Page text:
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Country 93


Friday, June 14, 2019

Heroes In Roadside Heart Attack Rescue Honoured

Ayton | by Claire McCormack  

West Grey Police Sergeant Jeremy White says hockey parents came together to save a man's life.

Photo from Twitter @WestGreyPolice 

A West Grey police officer says the 'stars aligned' for a man who survived a heart attack on the side of the road in Ayton.

Sergeant Jeremy White says "If it had happened three concessions down the road  he wouldn't be alive," recalling 61 year old James Wilmer's medical emergency this past March.

White and Paramedic Melissa Kaufman met with Wilmer at Grey County council chambers during Paramedic Week at the end of May, where they were recognized for their lifesaving efforts.

Sergeant White says he was off-duty and driving to his son's hockey game at the arena in Ayton when he came upon two stopped vehicles on Bruce Road 3.

One was Wilmer's vehicle which was stopped partially on the road, and the other was off duty firefighter Josh Farlow's truck.

Farlow had been driving to the same hockey game when he discovered Wilmer in medical distress and took the initial steps in saving Wilmer's life.

"If it wasn't for him, I don't believe this person would be here today," says White.

According to White, Farlow reached into Wilmer's vehicle through a partly open window, cautious of the dog inside with Wilmer, "How many dogs do you want to reach your hand inside their vehicle?" says White.

White, along with a retired nurse from Brussels, aided Farlow in his effort resuscitate an unconscious Wilmer.

"All three of us were doing CPR at that point," says White recounting another hockey parent ran the Automated External Defibrillator (AED) from the arena to the scene.
He says they did CPR for 15-20 minutes before firefighters and paramedics Melissa Kaufman and Dean Hill got there.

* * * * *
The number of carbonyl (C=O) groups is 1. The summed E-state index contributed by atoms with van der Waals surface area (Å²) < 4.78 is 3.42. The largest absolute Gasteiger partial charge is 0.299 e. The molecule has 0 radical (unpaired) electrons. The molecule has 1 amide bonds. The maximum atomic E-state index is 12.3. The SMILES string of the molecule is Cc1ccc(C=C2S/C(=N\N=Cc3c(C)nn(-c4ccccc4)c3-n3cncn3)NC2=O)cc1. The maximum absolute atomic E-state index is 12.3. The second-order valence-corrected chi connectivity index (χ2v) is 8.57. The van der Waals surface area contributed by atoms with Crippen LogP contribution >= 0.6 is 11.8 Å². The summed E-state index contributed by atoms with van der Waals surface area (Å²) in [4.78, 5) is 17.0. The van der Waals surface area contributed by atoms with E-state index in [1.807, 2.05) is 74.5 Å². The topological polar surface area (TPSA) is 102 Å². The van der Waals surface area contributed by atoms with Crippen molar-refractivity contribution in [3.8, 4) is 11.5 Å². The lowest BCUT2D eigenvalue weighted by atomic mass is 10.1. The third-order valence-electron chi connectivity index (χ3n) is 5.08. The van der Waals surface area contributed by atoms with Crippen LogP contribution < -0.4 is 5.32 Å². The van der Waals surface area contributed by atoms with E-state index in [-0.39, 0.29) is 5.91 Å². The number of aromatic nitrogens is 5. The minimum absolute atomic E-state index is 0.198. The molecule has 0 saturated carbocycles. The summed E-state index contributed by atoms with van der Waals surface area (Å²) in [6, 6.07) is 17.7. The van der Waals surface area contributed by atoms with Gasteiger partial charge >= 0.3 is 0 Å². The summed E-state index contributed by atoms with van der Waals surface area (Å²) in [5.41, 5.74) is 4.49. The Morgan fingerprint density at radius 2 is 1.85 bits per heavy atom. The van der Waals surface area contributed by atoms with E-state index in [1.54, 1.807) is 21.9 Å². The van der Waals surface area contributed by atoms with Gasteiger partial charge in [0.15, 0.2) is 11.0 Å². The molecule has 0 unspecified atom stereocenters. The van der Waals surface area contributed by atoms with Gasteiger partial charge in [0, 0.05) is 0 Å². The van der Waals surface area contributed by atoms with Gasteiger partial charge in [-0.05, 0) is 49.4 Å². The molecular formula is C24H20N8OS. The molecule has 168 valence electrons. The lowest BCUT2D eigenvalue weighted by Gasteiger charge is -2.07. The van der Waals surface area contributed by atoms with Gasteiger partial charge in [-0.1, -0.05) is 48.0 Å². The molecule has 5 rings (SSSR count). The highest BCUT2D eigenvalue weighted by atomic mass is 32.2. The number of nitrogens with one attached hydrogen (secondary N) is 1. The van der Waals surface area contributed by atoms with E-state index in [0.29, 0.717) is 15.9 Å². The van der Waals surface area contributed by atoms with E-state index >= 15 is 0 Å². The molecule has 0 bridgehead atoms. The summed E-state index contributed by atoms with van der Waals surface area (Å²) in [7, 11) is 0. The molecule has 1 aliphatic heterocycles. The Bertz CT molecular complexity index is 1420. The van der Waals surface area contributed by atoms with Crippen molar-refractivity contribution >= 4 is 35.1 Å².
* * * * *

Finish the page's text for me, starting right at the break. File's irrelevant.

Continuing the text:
White says saving Wilmer's life would not have been possible without the help of numerous people, "From the person running the AED from the arena to us, to the person holding the dog and the 911 caller." White credits other hockey parents like Chris Vanderhout who got Wilmer's health card, and Rob Cameron who was doing traffic control.

He notes his wife gathered all the kids into the arena, "She didn't want them to stand out there and look at what was going on."

White says it was a day he'll remember, noting he's been told, "You kind of do this all the time anyway," but he says "You may do it while you're working but you never expect it when you're off. You're trained for it to happen when you're working. You get a call for it over the radio and you mentally prepare for that."

White says knowing CPR is incredibly valuable, "It is totally vital to know this," he feels without that AED at the arena, and one used later in the ambulance Wilmer wouldn't have lived.

"It would be great to have one in every cruiser and every fire truck...It's just such a vital instrument in playing a role in saving someone's life."

Paramedic Week ran from May 26 - June 1st.

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